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It’s Difficult for Many People to go to Counseling

The following article is by Gary Direnfeld, MSW, RSW, and originally appeared on https://garydirenfeld.wordpress.com. Reprinted by permission of the author.

January 10, 2017

Counseling remains a viable strategy to cope with or change issues affecting one’s life. However, there are often many hurdles ahead of attending. Those hurdles are related to fears, misconceptions and even horror stories about counseling.

Fears include being labeled crazy or bad as well as fear of others learning you are in counseling. Misconceptions include beliefs that counseling doesn’t help, it takes forever to see results and is therefore too time consuming and expensive. For some, there is the misconception that counseling is a sign of personal weakness. As for horror stories, these are often related to relationships that fall apart despite counseling or having to learn about one’s role in untoward behavior or indeed a poor match between the persons seeking counseling and the methods of the counselor.

While the counselor is not there to label you crazy or bad, the counselor’s involvement will help you to examine your own behavior which with insight, you may feel poorly about initially. To this end, the counselor may also advise you about your behavior, attitudes or beliefs that interfere with or contribute to conflict or other emotional distress.

Learning about one’s own behavior and contribution to distress is meant to open the person up to learning new and more productive ways of managing their issues. As the person learns more effective strategies to cope with life events or manage interpersonal relationships, the person typically feels better about themselves and newfound abilities and the issues that brought the person to counseling in the first place may then resolve.

The length of counseling is often a function of the counselor’s approach and the openness to counseling of the person attending. The more negative a person is to counseling or the more the person feels trapped or coerced into attending, the more difficult and time consuming it can be. However, showing up is at times half the battle. Once in attendance, the resistance shown may dissipate and the skill of the counselor may facilitate a positive experience.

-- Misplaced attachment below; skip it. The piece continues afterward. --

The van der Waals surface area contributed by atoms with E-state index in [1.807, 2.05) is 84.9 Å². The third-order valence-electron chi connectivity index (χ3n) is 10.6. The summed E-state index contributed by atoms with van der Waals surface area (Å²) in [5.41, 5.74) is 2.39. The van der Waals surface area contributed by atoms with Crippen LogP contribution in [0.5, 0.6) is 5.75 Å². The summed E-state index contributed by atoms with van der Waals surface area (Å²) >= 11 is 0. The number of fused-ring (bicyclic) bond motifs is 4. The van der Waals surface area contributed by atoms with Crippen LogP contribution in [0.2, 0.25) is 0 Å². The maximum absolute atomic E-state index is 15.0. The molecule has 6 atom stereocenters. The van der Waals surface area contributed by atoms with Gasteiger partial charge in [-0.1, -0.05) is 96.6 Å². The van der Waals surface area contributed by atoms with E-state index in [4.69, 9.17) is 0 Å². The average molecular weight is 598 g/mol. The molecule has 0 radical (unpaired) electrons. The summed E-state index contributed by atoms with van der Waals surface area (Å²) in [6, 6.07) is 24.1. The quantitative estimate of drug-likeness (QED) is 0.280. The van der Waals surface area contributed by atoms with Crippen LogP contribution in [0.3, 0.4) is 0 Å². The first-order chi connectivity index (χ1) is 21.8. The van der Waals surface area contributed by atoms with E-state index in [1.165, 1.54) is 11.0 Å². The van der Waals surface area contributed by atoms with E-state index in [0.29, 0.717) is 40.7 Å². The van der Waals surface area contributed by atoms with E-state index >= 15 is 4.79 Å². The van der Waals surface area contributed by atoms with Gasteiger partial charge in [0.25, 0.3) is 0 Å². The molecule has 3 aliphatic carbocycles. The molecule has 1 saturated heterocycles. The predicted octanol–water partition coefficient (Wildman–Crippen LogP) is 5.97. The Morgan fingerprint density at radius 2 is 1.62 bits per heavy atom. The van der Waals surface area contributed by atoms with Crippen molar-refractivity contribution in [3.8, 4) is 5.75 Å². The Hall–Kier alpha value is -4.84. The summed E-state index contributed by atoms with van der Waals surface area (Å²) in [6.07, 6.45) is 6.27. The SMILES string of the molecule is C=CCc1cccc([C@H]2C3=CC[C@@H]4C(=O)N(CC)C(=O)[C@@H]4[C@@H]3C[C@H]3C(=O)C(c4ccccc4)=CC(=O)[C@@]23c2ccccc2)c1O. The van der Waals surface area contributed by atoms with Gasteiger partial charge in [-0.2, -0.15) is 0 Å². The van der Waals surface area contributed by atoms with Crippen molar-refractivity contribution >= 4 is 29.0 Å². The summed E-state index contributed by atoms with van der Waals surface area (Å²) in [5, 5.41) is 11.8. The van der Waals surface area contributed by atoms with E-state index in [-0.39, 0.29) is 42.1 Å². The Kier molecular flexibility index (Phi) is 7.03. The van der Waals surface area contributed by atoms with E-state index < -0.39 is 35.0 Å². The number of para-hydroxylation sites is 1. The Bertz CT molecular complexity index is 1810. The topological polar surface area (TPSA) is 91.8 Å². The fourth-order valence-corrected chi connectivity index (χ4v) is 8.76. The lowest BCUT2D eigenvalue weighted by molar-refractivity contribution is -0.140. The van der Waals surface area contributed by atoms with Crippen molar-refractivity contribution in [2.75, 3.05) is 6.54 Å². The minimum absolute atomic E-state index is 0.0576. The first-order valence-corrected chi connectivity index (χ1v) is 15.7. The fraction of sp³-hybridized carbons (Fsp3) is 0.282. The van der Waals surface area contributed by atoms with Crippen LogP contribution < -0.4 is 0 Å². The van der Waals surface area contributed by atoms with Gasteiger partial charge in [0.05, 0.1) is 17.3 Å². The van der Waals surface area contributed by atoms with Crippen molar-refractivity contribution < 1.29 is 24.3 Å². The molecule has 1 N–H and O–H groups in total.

While some people see counseling as a sign of weakness, it should actually be considered a sophisticated means for addressing life’s pitfalls. By comparison, no one would consider it a sign of weakness to need the services of an accountant, dentist or mechanic. These are services available to oneself when one’s own skill set doesn’t match life’s demands. Similarly of counseling. We simply are not equipped to always manage whatever life throws at us. Counseling offers the opportunity to look under the hood, tinker and straighten things out to then move forward more successfully.

As for horror stories, this is true in any profession. Not all professionals are helpful to all persons in all circumstances. Not all cars can be repaired or all teeth saved. We also may not be happy with a tax bill or the cost of preparation. None of these circumstances are necessarily a reflection on the service provider though. So too with counseling. Counseling will not resolve all problems or save all relationships. To add, not all professionals have the same expertise.

Just like you can have a poorly skilled mechanic, accountant or dentist, the same is true of counselors. However, this doesn’t mean you will never get an oil change for your car again or never complete your taxes or address a toothache. It just means you need to choose your counselor with the same bit of wisdom that you would choose any other professional. That includes looking at websites, listening to other people’s experiences with their service providers, seeking a referral from your doctor, looking into employment benefits and/or asking friends or family for a referral.

As for cost, people really have to do their own cost analysis. Certainly counseling is for most a grudge spend, at least to start. Just like no one really looks forward to an expensive car repair bill or troublesome dentist visit for an aching tooth, it is reasonable that people would prefer to not have to attend counseling. Notwithstanding, most people are satisfied with their experience after the fact and appreciate the value of the service having attended.

There is only really one reason why anyone seeks and uses any professional service: to hopefully make things better when all other strategies have been exhausted.

If your life is challenging and you’ve exhausted all other options, before you ditch the car or tie your tooth to a string or think you can just avoid paying taxes, you see a professional. Consider the same of counseling. Sure the thought of going may be difficult, but think of the alternative. What if you don’t go? What if counseling may improve matters? You won’t know until you try.

If you tried it and didn’t like the experience, then try another counselor just as you would another mechanic, dentist or accountant. Sometimes though you may hear the same message delivered by multiple professionals. If this is the case, then it is time to consider the message.

In any case, if your life is not on track, counseling may help, as difficult as it may be to get there. Hopefully though if you need it you get there.

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